Le Dîner Français
Facebook reconnected me with a high school friend from over 40 years ago. Betty warmly invited me to stay at her home in southern France for a few days as I work my way towards starting my pilgrimage of the Camino de Santiago trail near the Spanish border.
Betty married a French man about 28 years ago and raised her family here. A fluent French-speaking local now, she enjoys sharing this beautiful country with others. I am the lucky recipient of her kindness.
Besides showing me many local sights, Betty and her husband were invited to a dinner party at their friend’s home on one of the nights I visited. I was invited to tag along, with the warning that it will go late (1:00am as an estimate), and that the others attending the party would probably speak no English. I might be isolated in my non-French-speaking world.
I accepted. Staying home for a quiet evening didn’t sound bad either, but what an opportunity to see in an intimate setting how French people live their lives. We drove to their friend’s home, arriving at 8:15. The French, like Italians, eat later than is my custom.
I don’t understand a word of French. French words that we use in English sound quite different when spoken by them in their sliding liquid beautiful speech cadence. Avalanche to my ear sounds something like ah-veh-lansh spoken here. So, in other words, amongst French speakers I remain in an isolated world.
We arrive, and I get introduced to the other 2 couples. Some say a few words of greeting in English to me, and then go back to French among friends. We are situated on an outdoor patio, which is lovely and enjoys a very huge view of the French countryside – no buildings, only forest and rolling hills. Just stunning. The entire evening took place outdoors.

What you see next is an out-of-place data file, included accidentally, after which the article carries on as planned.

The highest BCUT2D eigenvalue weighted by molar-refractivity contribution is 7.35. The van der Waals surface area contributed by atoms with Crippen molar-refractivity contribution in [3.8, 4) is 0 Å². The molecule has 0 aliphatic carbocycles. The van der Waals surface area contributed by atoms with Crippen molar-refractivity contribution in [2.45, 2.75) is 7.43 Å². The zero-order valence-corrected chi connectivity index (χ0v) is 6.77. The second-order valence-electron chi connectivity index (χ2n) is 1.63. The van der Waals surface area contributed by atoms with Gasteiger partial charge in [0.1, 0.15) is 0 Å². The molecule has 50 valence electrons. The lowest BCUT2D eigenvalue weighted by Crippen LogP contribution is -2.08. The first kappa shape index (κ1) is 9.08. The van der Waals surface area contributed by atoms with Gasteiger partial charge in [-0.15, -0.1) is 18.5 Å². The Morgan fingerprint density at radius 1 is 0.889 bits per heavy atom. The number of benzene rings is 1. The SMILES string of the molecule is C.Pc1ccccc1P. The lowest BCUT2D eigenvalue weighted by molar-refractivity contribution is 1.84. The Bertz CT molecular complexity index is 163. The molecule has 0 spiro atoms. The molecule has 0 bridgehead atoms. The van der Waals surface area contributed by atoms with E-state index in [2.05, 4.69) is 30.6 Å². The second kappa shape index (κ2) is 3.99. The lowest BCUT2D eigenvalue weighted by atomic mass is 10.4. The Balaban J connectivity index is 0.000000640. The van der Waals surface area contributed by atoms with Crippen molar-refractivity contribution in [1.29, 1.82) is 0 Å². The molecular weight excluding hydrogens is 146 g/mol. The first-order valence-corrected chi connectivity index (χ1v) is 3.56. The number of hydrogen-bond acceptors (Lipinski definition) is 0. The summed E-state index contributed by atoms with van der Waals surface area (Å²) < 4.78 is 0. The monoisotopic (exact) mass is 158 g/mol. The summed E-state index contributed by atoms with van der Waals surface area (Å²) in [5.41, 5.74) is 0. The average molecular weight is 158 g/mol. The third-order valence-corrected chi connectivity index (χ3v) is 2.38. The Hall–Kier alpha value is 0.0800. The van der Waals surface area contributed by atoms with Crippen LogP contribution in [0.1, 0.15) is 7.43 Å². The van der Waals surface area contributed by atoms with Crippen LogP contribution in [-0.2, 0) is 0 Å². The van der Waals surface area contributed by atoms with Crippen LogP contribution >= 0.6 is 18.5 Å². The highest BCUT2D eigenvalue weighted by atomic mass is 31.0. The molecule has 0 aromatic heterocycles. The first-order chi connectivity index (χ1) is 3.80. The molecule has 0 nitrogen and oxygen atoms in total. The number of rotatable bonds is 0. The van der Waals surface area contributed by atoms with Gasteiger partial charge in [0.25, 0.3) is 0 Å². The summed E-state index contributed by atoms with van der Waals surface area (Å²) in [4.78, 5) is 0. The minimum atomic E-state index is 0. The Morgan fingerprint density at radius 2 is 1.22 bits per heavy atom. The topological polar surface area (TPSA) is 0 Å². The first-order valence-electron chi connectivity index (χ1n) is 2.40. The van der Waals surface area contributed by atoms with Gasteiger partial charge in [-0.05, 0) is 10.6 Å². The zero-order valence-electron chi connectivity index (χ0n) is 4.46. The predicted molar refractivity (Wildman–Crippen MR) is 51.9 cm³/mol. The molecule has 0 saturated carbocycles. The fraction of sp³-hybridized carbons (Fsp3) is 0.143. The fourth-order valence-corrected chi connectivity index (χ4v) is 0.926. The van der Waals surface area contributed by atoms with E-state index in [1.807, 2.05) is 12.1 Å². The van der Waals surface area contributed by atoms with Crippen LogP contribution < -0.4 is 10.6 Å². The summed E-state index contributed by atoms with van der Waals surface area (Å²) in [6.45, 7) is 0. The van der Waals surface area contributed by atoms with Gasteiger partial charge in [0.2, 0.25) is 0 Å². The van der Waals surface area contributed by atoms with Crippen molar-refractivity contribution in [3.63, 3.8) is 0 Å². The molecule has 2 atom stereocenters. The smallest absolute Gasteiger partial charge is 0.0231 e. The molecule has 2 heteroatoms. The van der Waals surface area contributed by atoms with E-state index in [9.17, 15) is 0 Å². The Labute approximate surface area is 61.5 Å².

My cultural experience this evening was somewhat akin to being a fly on the wall, watching, observing, enjoying a dinner party in a whole new way, and getting to try some new French foods.
(Pastoral field we passed earlier in the day.)
The evening goes like this:
“Do you want a glass of wine?”
“Ok, sure, I’ll have small glass, thank you.”
They generally use smallish wine glasses anyway, and it is filled half way for me. This is very civilized, but beware. They will refill it again and again! I sip my rosè very slowly and watch the group.
After a little chit chat (me observing) while standing, we move to a side patio table for aperitif (pre-digestive foods, apparently). Guests sitting on little lounge chairs, champagne is de-corked and carefully poured into tall, beautiful, very skinny red fluted glasses. I decline, as I already have wine (which is no excuse I realize later, several of the others simply had both!).
Hors d’oeuvres are passed – good ole American-style potato chips and a tray of toasted bagette bread with cod-eggs pate on them. Life is about experiences, right? I tried one of the little toast breads, about 1.5″ in diameter, even though I don’t normally eat bread or cod eggs. The pate is light-brown colored, considered a delicacy, and very salty. I wasn’t craving another!